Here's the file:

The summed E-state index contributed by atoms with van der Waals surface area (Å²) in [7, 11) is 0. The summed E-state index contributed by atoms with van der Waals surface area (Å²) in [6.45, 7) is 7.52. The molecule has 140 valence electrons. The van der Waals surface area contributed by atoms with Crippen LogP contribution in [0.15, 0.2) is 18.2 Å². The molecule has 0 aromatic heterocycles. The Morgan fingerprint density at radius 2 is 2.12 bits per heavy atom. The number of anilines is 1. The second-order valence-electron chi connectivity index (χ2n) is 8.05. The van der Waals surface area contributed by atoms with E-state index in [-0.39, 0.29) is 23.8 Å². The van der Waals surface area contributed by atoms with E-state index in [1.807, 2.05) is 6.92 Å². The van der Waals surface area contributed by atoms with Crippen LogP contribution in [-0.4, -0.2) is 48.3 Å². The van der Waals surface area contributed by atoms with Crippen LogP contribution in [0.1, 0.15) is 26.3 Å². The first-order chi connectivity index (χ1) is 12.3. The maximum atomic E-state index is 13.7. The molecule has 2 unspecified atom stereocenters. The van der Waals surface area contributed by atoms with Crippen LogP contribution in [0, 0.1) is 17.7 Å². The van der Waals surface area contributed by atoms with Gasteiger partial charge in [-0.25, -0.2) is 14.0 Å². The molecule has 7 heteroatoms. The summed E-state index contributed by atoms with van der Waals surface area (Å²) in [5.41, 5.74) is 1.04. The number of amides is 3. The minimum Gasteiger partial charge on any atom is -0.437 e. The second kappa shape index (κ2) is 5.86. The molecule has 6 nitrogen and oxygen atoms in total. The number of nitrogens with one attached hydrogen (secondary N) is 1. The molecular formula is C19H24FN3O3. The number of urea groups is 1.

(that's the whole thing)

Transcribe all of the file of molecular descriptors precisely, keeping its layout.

The summed E-state index contributed by atoms with van der Waals surface area (Å²) in [7, 11) is 0. The summed E-state index contributed by atoms with van der Waals surface area (Å²) in [6.45, 7) is 7.52. The molecule has 140 valence electrons. The van der Waals surface area contributed by atoms with Crippen LogP contribution in [0.15, 0.2) is 18.2 Å². The molecule has 0 aromatic heterocycles. The Morgan fingerprint density at radius 2 is 2.12 bits per heavy atom. The number of anilines is 1. The second-order valence-electron chi connectivity index (χ2n) is 8.05. The van der Waals surface area contributed by atoms with E-state index in [-0.39, 0.29) is 23.8 Å². The van der Waals surface area contributed by atoms with E-state index in [1.807, 2.05) is 6.92 Å². The van der Waals surface area contributed by atoms with Crippen LogP contribution in [-0.4, -0.2) is 48.3 Å². The van der Waals surface area contributed by atoms with Crippen LogP contribution in [0.1, 0.15) is 26.3 Å². The first-order chi connectivity index (χ1) is 12.3. The maximum atomic E-state index is 13.7. The molecule has 2 unspecified atom stereocenters. The van der Waals surface area contributed by atoms with Crippen LogP contribution in [0, 0.1) is 17.7 Å². The van der Waals surface area contributed by atoms with Gasteiger partial charge in [-0.25, -0.2) is 14.0 Å². The molecule has 7 heteroatoms. The summed E-state index contributed by atoms with van der Waals surface area (Å²) in [5.41, 5.74) is 1.04. The number of amides is 3. The minimum Gasteiger partial charge on any atom is -0.437 e. The second kappa shape index (κ2) is 5.86. The molecule has 6 nitrogen and oxygen atoms in total. The number of nitrogens with one attached hydrogen (secondary N) is 1. The molecular formula is C19H24FN3O3. The number of urea groups is 1.